from the woods near Natchez, Mississippi, USA

June 6, 2004

Down at the field pond while perched inside the Black Willow a modest commotion caught my eye across the pond in the tall grass along the bank. My binoculars showed that a small bird was snatching seeds from the fruiting heads, or inflorescences, of some tall grasses. Below the grasses, emerging from the shallow, green water, an aquatic plant bore yellow blossoms about an inch across.

Of course, this kind of thing occurs all the time. However, on this occasion, the details of the event were exquisite.

First of all, the bird was not just any bird. It was an adult male Painted Bunting, the most colorful of all North American songbirds. Blue head, yellow-green back, red rump and breast, blackish and greenish wings and tail suffused with red, black beak and red eyes... There's a fine picture of one singing at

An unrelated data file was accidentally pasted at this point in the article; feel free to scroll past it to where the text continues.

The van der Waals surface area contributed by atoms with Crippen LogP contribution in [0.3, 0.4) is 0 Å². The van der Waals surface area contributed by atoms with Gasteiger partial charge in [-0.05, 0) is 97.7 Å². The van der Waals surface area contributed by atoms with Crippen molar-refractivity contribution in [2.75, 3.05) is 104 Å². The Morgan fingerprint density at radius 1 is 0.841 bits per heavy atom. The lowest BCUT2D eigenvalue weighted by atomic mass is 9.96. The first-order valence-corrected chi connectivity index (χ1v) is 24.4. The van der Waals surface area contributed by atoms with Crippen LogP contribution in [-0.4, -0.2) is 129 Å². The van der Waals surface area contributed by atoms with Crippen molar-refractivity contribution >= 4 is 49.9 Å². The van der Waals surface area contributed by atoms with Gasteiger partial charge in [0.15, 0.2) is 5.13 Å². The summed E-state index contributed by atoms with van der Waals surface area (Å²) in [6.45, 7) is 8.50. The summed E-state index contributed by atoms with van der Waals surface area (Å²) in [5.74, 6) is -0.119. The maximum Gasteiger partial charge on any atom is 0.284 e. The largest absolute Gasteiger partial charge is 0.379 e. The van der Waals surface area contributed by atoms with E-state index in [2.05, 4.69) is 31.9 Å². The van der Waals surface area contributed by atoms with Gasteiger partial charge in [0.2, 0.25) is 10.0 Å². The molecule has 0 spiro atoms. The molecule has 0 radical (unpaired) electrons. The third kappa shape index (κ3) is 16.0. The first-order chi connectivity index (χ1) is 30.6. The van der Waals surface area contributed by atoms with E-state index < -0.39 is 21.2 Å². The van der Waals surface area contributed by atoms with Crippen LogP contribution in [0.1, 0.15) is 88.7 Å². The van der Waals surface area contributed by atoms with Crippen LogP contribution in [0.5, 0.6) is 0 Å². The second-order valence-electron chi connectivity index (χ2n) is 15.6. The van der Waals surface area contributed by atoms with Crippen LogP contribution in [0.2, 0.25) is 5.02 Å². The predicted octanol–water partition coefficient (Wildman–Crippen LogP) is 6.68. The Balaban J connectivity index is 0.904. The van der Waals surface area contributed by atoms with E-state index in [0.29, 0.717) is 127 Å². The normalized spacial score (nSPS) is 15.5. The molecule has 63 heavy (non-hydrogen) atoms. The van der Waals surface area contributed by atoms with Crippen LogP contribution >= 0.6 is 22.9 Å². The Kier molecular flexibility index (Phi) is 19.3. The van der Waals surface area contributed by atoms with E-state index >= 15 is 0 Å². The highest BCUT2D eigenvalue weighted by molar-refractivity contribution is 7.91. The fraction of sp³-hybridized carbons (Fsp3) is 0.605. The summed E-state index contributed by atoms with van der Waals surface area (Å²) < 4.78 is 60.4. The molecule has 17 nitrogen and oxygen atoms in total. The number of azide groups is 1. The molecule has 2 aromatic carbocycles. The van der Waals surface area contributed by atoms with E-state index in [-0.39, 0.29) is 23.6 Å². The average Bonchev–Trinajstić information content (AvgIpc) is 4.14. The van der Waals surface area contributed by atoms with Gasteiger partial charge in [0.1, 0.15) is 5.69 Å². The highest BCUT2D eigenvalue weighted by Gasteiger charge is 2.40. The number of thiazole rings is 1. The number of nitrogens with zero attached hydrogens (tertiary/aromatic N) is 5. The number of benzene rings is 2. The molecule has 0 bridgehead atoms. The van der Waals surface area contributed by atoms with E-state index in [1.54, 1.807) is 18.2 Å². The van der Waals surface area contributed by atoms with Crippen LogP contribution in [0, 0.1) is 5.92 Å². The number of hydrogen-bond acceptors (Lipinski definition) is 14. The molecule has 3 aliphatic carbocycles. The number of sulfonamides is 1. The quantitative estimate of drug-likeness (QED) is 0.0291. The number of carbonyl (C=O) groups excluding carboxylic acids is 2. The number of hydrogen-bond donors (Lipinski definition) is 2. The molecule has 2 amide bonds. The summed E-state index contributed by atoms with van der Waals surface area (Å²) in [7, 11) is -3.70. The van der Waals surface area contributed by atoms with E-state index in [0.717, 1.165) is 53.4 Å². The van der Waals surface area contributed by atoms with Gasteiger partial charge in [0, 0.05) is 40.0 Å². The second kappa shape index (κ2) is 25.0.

My bird was not singing. The large, coarse-bladed, clumping grasses spread their ample inflorescences well above their chest-high blades, and each inflorescence bore thousands of tiny grass seeds just of the kind small seed-eating birds relish. My bird would fly to an inflorescence, take part of it in his beak, and there in mid-air dart back and forth throwing his weight against the inflorescence branch like a snagged fish struggling with hook and line. Sometimes the grass would yield a snack, sometimes not. The grass was a weedy species introduced from the tropics, sometimes called Vaseygrass. It was PASPALUM URVILLEI, and you can see a picture of an entire plant at You can see the grass's elegantly arranged flowers at